Hi everyone! The spring is almost here, and our house is almost ready! We’ve been living here already for quite some time, but it still needs some final touches. Namely, we decided to postpone painting and interior decorations until the house is completely dry. There has been SO MUCH new plastering done during the renovation works that we thought it would be wise to wait.
But now the time has come, and we’ll be adding splashes of color to our interior soon.
We’re now in the process of coming up with a concept, and color selection for our interior decoration works. It’s just the final touch, and yet, it will determine the character of the house. That’s why, although we can of course handle this kind of job on our own, we thought we’d better talk to the specialists. For sure, this will be more fun than doing it alone.
Instead of hiring a seasoned interior designer, we want to get some help from talented students of interior design. There must be some of them out there, at Sint Lukas or La Cambre, or other Belgian art schools.
If you are looking for your final project, consider our lovely house, and help us reveal its full beauty potential. We might select just one student to work with, but if others provide us with some great ideas, we’ll be happy to publish them, along with the names of their authors, on this blog, and our Twitter account!
If you are up for showing off your skills in interior design, and working as part of our creative team, submit a comment here! This would be a good kick start of your career in interior design. We also will be working on our garden, so ideas on how to improve it are also welcome!
Here you can see what one of our bathrooms used to look like before renovation, and what it looks like now.
What you see here is not tiles, but linoleum glued to the walls.
And this is the same bathroom, after renovation:
It’s the kids’ bathroom, and we wanted to give a fun splash of color to the white and dark interior, so we added a strip of green mosaics to to the walls. It looks lovely against the green background of the garden.
Although perhaps not very well seen on the far right corner at the bottom of the image, the color of the bathroom furniture is light brown. It nicely repeats the shiny elements of brown in the green mosaics. I am happy with the result!
Today, I’d like to share with you two photos of our kitchen: before renovation, and after it.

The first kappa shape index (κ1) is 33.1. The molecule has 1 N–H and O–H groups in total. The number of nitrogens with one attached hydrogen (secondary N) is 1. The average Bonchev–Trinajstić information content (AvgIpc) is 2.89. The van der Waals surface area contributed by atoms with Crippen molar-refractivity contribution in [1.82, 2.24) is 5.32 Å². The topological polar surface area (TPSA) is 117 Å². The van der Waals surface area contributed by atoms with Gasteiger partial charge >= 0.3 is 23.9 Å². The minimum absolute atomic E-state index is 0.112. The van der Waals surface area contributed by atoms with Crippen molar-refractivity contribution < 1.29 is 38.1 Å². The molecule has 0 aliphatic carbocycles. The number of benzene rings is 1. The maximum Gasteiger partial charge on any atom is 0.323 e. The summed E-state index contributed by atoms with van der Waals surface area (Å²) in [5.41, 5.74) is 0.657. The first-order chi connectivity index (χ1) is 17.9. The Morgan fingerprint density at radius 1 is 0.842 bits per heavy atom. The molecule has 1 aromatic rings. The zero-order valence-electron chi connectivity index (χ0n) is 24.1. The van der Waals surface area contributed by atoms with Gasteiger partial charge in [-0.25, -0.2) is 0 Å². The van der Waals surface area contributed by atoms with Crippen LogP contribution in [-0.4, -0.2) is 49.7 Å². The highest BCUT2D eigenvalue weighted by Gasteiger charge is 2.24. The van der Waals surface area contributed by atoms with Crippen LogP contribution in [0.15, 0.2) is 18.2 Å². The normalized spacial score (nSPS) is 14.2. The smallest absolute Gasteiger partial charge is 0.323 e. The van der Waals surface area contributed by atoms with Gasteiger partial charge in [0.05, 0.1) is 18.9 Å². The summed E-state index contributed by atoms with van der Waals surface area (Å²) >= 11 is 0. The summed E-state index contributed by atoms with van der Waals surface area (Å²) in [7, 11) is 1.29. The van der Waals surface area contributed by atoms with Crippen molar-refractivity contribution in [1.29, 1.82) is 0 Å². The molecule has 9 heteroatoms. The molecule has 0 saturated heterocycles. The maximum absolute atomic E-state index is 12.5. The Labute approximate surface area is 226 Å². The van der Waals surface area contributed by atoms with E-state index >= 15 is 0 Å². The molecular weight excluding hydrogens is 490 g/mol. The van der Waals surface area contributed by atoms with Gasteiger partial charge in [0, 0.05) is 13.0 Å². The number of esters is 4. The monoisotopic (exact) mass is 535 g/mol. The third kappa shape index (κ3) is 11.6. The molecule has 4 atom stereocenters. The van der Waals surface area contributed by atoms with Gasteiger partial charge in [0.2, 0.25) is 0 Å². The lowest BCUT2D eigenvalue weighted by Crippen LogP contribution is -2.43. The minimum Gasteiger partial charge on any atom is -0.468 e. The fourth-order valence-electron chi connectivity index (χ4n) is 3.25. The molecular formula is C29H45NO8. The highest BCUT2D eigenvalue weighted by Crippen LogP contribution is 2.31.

Here’s what our kitchen used to look like:
As you can see, it was just ancient and not very practical. The tiles on the floor were uneven, and the walls were wooden. There was even a piece of linoleum looking like tiles glued to the wall.
And this is what our kitchen looks like now:
We still need to put tiles and paint the kitchen, but it already looks so much better, doesn’t it?
Here’s another development in our house — new interior doors. We initially didn’t plan to replace the original (and quite beautiful) interior doors that dated back to the 1920s. However, because there was so much new plastering put during renovation works, and so many walls had to be straightened, keeping the old doors was not an option any more. The new doors had to be made to measure, and they are much taller than the standard height used in modern buildings.
I personally don’t very much like the look of wooden doors, so we decided to go for the kind that can be easily painted. We tried to replicate the style of the original doors as much as we could, in order to preserve the beautiful look and feel of the 20s. I think we’ve succeeded!
We finally have our new teak parquet floor in the living room. The best thing for me about it is the lovely scent of exotic wood that fills up the whole house. We decided to give it a “natural” finish, though I do normally like shiny surfaces. However, teak is such pretty wood that one just doesn’t want to spoil it with anything else. Our tip is to sand the surface well and put a couple of thin layers of colorless protective varnish.
As mentioned in the previous post, we went for Indian Shivakashi granite for the kitchen worktop. It combines very nicely with the off-white Eggo Pura kitchen, which has pinkish undertones.
Here are some images we’ve found that show how Shivakashi can be integrated in interior design:
Click here to see original image source
This one looks quite nice except I would not go for such dull looking tiles. Neither the texture nor the color combine well with Shivakashi — I’d add a splash of a richer and darker color with a sleek texture. Plum, mauve and crimson would go very well here.
Click here to see original image source